Commentary: Why XP Won't Swell Microsoft's Coffers

By Jay Greene

Just hours after Microsoft Corp. (MSFT ) engineers completed the new Windows XP operating system on Aug. 24, the marketing team went into overdrive. Usually, the gearheads quietly hand off the software code to computer makers, who begin the month-long process of testing and installing the software. Not this time. Microsoft invited the media to watch Chairman William H. Gates III personally hand the code to execs from the six biggest computer makers on gold disks, nicely packaged in custom-labeled silver attaché cases. Then the execs boarded two helicopters that whisked them to the airport so they could begin building computers to run Windows XP. "With Windows, it's hard not to use superlatives," Gates gushed.

Gates calls the new operating system, set to launch on Oct. 25, Microsoft's most important product since Windows 95. One reason is new features, such as digital photography and instant messaging. Those additions have sparked fear among rivals and trustbusters that XP will again allow Microsoft to ratchet up its power using its Windows monopoly. A new judge in the antitrust case has scheduled a Sept. 21 hearing at which questions about Windows XP will likely surface.

But strip away the hype and legal maneuvering, and it becomes clear that XP just isn't going to provide the sort of performance blast that Windows 95 did. That launch spurred a 62% surge in overall sales and a 27% gain in operating income during the quarter it was released. "If you listen to Microsoft, you get the impression that this is Windows 95 all over again," says Al Gillen, an analyst at market researcher IDC. "But market conditions are just too different."

The sour economy will keep consumers out of stores and corporations on the sidelines. That's why IDC thinks Windows XP sales growth will hover around 5% in its first year vs. Windows sales in the previous year. Contrast that with 1995, when Microsoft's platform-product group sales, which consist largely of Windows revenue, spiked by 104% in the quarter Win95 launched. Even Win98, little more than a tweaked version of Win95, triggered a 38% jump in platform-product group sales in the first full quarter after its release.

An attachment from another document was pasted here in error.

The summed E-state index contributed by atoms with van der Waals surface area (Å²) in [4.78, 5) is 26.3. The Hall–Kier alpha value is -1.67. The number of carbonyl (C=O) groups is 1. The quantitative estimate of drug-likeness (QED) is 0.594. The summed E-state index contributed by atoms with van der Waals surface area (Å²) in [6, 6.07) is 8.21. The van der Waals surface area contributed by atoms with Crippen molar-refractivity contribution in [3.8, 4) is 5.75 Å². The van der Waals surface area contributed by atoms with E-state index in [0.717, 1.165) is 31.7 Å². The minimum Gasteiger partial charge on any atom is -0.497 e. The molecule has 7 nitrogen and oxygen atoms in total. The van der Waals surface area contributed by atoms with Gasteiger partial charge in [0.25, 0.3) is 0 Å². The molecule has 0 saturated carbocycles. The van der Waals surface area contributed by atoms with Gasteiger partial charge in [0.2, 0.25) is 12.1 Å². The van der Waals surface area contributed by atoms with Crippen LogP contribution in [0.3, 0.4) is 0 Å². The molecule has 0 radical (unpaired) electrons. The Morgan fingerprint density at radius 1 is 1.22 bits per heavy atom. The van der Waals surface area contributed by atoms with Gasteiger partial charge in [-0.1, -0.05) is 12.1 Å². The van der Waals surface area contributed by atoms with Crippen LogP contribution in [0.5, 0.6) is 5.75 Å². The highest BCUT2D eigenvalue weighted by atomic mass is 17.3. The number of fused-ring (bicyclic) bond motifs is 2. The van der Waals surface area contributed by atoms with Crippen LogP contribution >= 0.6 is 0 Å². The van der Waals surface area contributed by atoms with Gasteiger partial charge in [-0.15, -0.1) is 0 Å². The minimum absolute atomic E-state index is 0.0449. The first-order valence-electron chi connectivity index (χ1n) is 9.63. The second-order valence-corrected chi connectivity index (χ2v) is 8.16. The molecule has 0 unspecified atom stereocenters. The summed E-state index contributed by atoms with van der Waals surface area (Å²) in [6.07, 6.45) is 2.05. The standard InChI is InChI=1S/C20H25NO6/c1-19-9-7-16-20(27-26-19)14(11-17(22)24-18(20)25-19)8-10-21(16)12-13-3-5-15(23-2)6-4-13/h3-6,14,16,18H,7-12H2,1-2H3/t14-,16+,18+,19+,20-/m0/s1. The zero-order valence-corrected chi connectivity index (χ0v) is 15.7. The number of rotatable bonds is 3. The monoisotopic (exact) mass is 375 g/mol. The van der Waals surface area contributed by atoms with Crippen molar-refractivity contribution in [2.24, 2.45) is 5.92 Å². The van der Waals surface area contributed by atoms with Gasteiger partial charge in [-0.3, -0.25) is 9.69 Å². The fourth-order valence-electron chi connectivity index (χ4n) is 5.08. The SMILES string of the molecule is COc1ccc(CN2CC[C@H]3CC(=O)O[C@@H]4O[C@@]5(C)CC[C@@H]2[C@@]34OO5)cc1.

It isn't just the lousy economy that could hold XP back. The market is saturated, and consumers are largely content. In 1995, there were only 150 million PCs worldwide, with huge software innovations on deck. Then Win98 came out just as the Internet boom turbocharged PC demand. And Windows 2000 has gradually taken over the corporate PC market. But today, nearly 500 million PCs have been sold, and many of the features XP will offer already exist, such as instant messaging. "It's going to be harder and harder to find a new buyer," says Drew Brosseau, an analyst at SG Cowen Securities Corp.

That's true for the upgrade market, too. Six years ago, consumers lined up outside computer retailers in the dead of night to buy Win95. Not this time. The memory, disk space, and processor speed required for XP limits customers to those who've bought high-end PCs in the past two years. And even they aren't likely to shell out the $99 to $199 it would cost to upgrade to XP, since their machines already perform at a high level.

The challenges have set Microsoft's hype apparatus in gear. It plans to shell out $200 million on a marketing campaign in the four months after the launch. And it expects chipmakers, PC makers, and electronics retailers to kick in $800 million more. XP will be an improvement: It will be less likely to crash than earlier versions of Windows, and it will give users quick access to music and pictures.

Still, despite the marketing blitz, the sorry state of the economy and the PC market could dim Microsoft's prospects. Chances are Gates won't need superlatives to describe Windows XP's results.

Greene covers Microsoft from Seattle.

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